Arduous Adulting: Act One

Have you ever gone to a new place or tried a new experience and thought to yourself, “I’m never doing that again!” Tell us about it. Thanks for the idea, emilyeggplant!

Source: Never Again

Please remain seated at all times as this is going to be the same old rant-and-rave all over again. In case of inconveniences and emergencies, please proceed to exit by clicking the x-button at the top right of your screen. Thank you.

And so the curtain falls open.

Enter the naive little protagonist as high-spirited as she can be, welcoming this new adventure despite her natural skittishness. She hopped on the plane, went off to learn and explore a foreign land, hoping that she might be able to acquire new skills, meet new people and most importantly to have her own privacy to think about what she wants and what life offers her. Despite her own flaws and limitations, she felt like she grew as a person, achieved the first two on the list just enough, but not the last one. At least not yet, she thinks, and I still have time. Little that she knows, time cannot always tell.

She continued her journey, holding firmly onto her principle of sensibility, because obviously that’s what everyone needs to do to surviveno? Off she goes to her first conscious, yet not necessarily unstructured, decision to pursue another level of higher education. She walked through the doors of graduate school with determination–she then believes it is the key to a flicker of security that is employment–only to find the process unbearable and the merrier prospect thin.

She has expected the minimum of the experience only to be disappointed even further. She came to learn that it might even help not to even expect anything at all, which is a difficult task to do in itself with the need to reason why before taking the first step into basically anything. Ironically, both what she did not expect results into two complete opposites. She met those she can confide in as friends, and thus she has never been more content in her experience of social encounters. Yet not once in her mind had she imagined her lifetime strategy of tolerance finally wavers down in none other than the critical juncture of the pavement to graduation. Our protagonist, in her own little story, is poisoned by her own medicine, attacked by her own immune system. It’s a mental lupus.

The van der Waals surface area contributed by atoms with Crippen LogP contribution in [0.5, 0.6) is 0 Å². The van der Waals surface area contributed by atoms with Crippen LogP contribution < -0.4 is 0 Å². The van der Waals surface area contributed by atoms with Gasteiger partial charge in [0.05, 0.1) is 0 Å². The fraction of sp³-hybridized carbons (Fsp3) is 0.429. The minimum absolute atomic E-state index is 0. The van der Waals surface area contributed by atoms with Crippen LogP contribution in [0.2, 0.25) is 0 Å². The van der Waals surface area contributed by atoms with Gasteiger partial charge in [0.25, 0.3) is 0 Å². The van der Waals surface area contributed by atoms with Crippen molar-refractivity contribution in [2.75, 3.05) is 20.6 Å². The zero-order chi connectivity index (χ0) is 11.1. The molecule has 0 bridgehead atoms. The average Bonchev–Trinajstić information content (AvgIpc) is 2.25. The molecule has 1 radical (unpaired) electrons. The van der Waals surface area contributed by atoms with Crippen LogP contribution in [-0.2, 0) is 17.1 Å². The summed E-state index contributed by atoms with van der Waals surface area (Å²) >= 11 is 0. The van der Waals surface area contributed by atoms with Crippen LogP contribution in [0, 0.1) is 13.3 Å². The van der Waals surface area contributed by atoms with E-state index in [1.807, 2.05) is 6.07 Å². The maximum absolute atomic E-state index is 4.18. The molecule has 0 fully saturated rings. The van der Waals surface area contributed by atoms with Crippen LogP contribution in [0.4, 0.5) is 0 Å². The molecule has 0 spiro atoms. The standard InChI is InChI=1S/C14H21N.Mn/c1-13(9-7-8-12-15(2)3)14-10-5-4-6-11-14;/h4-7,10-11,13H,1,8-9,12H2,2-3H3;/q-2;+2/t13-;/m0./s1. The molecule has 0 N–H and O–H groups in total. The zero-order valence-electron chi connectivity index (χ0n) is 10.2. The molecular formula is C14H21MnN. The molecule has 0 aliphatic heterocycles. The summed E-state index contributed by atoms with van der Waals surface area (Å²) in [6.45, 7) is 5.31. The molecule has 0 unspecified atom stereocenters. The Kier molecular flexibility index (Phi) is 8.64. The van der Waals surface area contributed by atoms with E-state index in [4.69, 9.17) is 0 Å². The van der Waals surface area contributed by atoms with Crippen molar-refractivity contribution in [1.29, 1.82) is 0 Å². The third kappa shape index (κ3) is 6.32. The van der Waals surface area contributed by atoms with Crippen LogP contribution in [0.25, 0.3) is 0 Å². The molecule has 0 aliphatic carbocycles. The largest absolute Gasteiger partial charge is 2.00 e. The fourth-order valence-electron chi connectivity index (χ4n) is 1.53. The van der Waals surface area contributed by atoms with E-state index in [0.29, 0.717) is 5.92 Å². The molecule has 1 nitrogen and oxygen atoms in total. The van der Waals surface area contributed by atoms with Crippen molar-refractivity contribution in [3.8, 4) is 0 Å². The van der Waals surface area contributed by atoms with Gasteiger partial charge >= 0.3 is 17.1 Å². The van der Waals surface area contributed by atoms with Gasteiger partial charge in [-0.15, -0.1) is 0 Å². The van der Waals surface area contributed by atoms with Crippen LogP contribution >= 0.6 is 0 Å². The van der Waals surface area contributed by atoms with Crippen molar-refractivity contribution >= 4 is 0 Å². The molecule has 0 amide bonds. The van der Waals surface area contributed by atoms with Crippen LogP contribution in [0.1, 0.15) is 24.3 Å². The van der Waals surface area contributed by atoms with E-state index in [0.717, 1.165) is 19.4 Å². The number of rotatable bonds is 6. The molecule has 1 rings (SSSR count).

At that moment, she recalled the third and fourth line of the second stanza of a poem that left her a deep impression:

…Under the bludgeonings of chance
My head is bloody, but unbowed…

Hence she kept her head high, exerting the last of her willingness and rush of panic to finish her study. Albeit the brutality of fighting the constant enticement of the three vices (the Bed, the Internet and Pointless Philosophizing), she survived once more…

Oh, I wish that is what factually happened to our leading lady–with all humility to how small her contribution to the world she lives in, despite imaginary. She has not even lift her finger to touch the books she is supposed to be reading unless when due dates from the library approaches. I agree that she is rather pathetic than worth sympathizing: her bloodied head is practically touching the ground hard, under the bludgeonings of procrastination, laziness and quarter-life crisis.

And I cannot agree more, she should by now at least–putting it the way she has always preferred it–be “sensible” enough to say, “Never again!” if any opportunity of further schooling that enlist any forms of dissertation writing compulsory. That, if she at least to manage survive this one.


Charmed to Catch Flies

What bores you?

Source: ( YAWN )

Despite being relatively dull myself, ironically I got bored quite easily with things when I have been doing it for a while. It possibly is the law of diminishing marginal return applied in real life, but it might be a curse I was born with. Destined to only be able to enjoy the first bits of everything, but never the last bite. To delight oneself in the sowing, but never the reaping. I had no idea what my ancestors did that I need to suffer from this.

Of all the things that could jade me, which is a whole lot, the very first one that pops out of my mind is romantic-comedies. Rom-com bores me to death because the plots are just too bloody repetitive. Not to mention the main characters tend to give me secondhand embarrassment as they seem to, without fail, manage to be caught in situations that are just ridiculously dim-witted. Little old me! Giving meself a facepalm or cringing to oblivion because someone manage to humiliate themselves instead of empathizing with them; that certainly does not happen often. I guess this is also why I am never invited to any sleepovers or the sort when I was younger. Likewise, I am glad to be relieved from the searing agony of drowning in layers of shame and sappiness, because I ain’t pretending to enjoy that.